The Centers for Disease Control and Prevention established its Climate and Health Program in 2009 to identify populations vulnerable to climate change, prevent and adapt to current and anticipated health impacts, and assure systems are in place to detect and respond to current and emerging health threats. In 2015, CDC published The Building Resilience Against Climate Effects framework, a five-step process that allows health officials to develop strategies and programs to help communities prepare for the health effects of climate change.

The healthcare industry as a whole can focus its efforts and priorities in three key areas:

Research. A better understanding of the complicated links between human and natural systems is needed to develop prevention strategies and health incident responses. More research is also needed on the complex interplay between risk, location and environmental conditions, i.e., just how climate change affects people locally. This will guide the development of tools to help communities respond to their particular situations.

Cooperation. Collaboration between agencies, providers, nonprofit groups and other healthcare stakeholders is essential. Such partnerships can help identify and allocate resources to people who are most vulnerable to the harmful effects of climate change.

Education. Knowledge is one of the most powerful weapons in battling health problems in any environment. Helping people understand and prepare for climate change health risks is crucial, especially when many ignore, doubt or feel helpless against the phenomenon. Communication and early warnings to highly vulnerable populations, including children and the elderly, are especially important.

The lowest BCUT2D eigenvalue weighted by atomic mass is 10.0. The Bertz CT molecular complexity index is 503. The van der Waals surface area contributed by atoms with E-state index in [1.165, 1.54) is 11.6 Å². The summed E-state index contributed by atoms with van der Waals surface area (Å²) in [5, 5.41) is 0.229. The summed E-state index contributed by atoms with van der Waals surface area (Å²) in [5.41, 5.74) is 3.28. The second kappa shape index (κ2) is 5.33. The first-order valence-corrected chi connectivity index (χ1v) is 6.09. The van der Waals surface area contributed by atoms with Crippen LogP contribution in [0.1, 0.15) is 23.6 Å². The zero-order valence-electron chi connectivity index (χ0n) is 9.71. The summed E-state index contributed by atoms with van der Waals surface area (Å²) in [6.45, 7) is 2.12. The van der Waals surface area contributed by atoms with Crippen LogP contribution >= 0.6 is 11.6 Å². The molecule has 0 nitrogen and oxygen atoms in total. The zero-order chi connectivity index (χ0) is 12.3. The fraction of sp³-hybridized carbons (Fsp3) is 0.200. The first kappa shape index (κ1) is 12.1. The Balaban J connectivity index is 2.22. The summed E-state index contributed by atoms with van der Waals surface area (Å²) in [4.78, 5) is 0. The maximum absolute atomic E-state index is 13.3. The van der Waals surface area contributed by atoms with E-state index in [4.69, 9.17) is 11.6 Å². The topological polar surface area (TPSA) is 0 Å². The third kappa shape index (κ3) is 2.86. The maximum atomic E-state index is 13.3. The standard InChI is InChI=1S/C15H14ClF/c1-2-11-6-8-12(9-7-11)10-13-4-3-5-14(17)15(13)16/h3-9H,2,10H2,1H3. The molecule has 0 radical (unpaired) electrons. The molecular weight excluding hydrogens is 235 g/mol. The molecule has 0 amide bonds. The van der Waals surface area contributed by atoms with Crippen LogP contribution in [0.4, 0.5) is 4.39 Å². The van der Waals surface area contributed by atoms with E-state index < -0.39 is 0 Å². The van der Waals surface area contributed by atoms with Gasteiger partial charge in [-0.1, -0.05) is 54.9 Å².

Climate and healthcare communications

As climate change comes to the forefront of the healthcare conversation, pharmaceutical companies have an opportunity to reinforce their positions as expert authorities and reliable information sources. Here are guidelines for approaching the topic credibly and responsibly:

• An article in the American Journal of Public Health noted that communication among healthcare agencies, businesses and other stakeholders is essential to evaluating the industry’s response to climate change issues. The development of new and better drugs for the cause should be informed by input from healthcare professionals and ongoing assessments of the most vulnerable populations.

• Pharmaceutical companies must stay abreast of current and pending regulations on emissions and other global warming mitigation actions, and be vocal and accountable stakeholders.

• Every company must be transparent about its contribution to climate change, both to preserve business and fulfill an ethical pledge. Public relations initiatives are essential to communicating environmentally responsible initiatives and commitments.

The healthcare industry is a major force in reducing the human health ramifications of climate change. By understanding the science, preparing for the challenges already being experienced around the world and working proactively to mitigate risks, the sector can be a major contributor to climate change solutions.

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Jeanine O’Kane is Managing Director of Biosector 2 New York, which is part of inVentiv Health.